A wine region that comes late to the party needs a signature grape if it wants to get noticed in a world dominated by France, Italy, Spain and California. Australia proved the point by planting its flag with shiraz, the Down Under version of syrah. Oregon made its move with pinot noir, the red grape of Burgundy, after a bottle of Oregon pinot horrified Francophiles by coming in first in a Paris wine competition in 1979; shortly thereafter, the famous Drouhin family of Beaune, France, set up a winery, Domaine Drouhin, in the Willamette Valley. New Zealand gained a toehold in the mid-1980s when a single wine, Cloudy Bay, educated palates in thrall to chardonnay that sauvignon blanc yields spectacular white when it has cool-climate zing and lots of minerals and grassy pungency. Today, sauvignon blanc constitutes 63 percent of New Zealand's wine exports.
Which brings us to Argentina, a country with a centuries-old wine-making history that is now commanding considerable attention with just one red grape, malbec, most of it coming out of one high-elevation region, Mendoza. Malbec is an unlikely candidate. It is the Daniel Baldwin of red grapes, the Ringo, the Zeppo. It is allowed in Bordeaux blends but not used a lot, generally faulted for having decent color but not as much fruit as merlot and not as much structure—i.e., the bodybuilding tannins and acids that make a big wine mature properly—as cabernet sauvignon or cabernet franc. The so-called black grape still dominates the wines of Cahors, a region of southwest France, but Cahors is not exactly a household name like the Rhône or even Provence.
The claim for Argentine malbec is that the grape shows more character in South America than it does in even the best French examples. The grape is too sensitive to French weather; it finds its best natural expression in the Andes. An acquaintance of mine from Argentina who knows his wine and loves his malbec told me what to expect: "Malbec in Argentina is much more full-bodied than in France; it's juicy, it's concentrated. Plenty of plum, plenty of chocolate notes. Fairly low level of acidity." Another wine fanatic and Bordeaux-ophile told me he had tried a few Argentine malbecs and had one word for them: "plummy." He did not mean it as a compliment.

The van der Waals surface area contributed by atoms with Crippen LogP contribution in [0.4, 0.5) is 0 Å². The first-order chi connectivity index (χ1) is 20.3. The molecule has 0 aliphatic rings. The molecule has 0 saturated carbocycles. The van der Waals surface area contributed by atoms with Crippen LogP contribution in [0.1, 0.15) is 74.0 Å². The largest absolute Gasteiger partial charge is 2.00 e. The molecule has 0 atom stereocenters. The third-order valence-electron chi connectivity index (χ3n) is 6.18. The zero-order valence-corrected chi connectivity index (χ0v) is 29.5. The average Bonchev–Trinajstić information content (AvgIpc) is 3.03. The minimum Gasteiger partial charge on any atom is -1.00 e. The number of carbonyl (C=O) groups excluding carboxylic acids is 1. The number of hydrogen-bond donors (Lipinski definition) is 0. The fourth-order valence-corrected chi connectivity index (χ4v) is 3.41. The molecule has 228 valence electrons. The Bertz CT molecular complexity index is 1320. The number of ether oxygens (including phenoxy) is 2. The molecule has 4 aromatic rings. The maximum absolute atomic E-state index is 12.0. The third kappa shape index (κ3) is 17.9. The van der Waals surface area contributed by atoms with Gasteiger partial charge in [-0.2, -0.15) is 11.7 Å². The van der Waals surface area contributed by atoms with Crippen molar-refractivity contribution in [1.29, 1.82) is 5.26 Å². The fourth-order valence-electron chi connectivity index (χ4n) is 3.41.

My Argentine friend was describing a malbec that had been cleaned up and made presentable for export, mind you; traditional Argentine malbec is, he told me, often a bit muddled, fuzzy. An Argentine wine web site describes local tastes as somewhat peculiar by international standards: "Argentines prefer their wines very low in tannins. . . . They like to smell old, damp wood. No Argentine winemaker is in a position to ignore a customer that single-handedly sustains the world's fifth-largest wine industry." Certainly not, but good luck selling old, damp wood on the world market. There are people, including me, who seek out the barnyard funk of Rhône and Burgundy reds, the petroleum-like cut of a good German riesling or the cat-pee odors of an intense sauvignon blanc, but I just wouldn't bank on musty cabin pong working in malbec's favor. Hence some Argentine winemakers now produce one style for export and another for the large local market.
After tasting more than a dozen Argentine malbecs produced in Mendoza (all for export, of course, most from the standout 2002 vintage), I can report that this wine certainly has distinctive character, and further that its character may allow the Argentines to cut a significant wedge out of the world wine market long-term. I can see Argentine malbec appealing to fans of softer zinfandel, say, and merlot, to those who like their fruit forward and their tannins in check and who tend to drink red wine young. I'm just not sure I love it too much myself.
What we have here, on first whiff, is a wine of Queer Eye fruitiness—queer fruit for the gaucho guy. It smells like all the sweet-tart red berries you can think of mashed together: raspberries, boysenberries, chokecherries, red currants, cherries. And, yes, plums. It tends to be a very dark red in color, and, with all that fruit in the nose, by first taste you're expecting a monster, perhaps one of the huge California reds: not only mega-grapey but with some of the tongue-numbing tannins of a new wine that is built to last a decade or two. But in most cases there is less tannin than fruit in these wines, and far less of the acid that makes Italian chiantis, say, so mouthwatering. The Argentine malbecs have an exuberance, a pop musicbright intensity. They're not anywhere near as simple as a stunt wine like beaujolais nouveau—they are, after all, aged in oak, so there's a lot more going on—but they have some of that fruity pop, and the lesser wines seem almost evaporative; they retreat quickly from the tongue.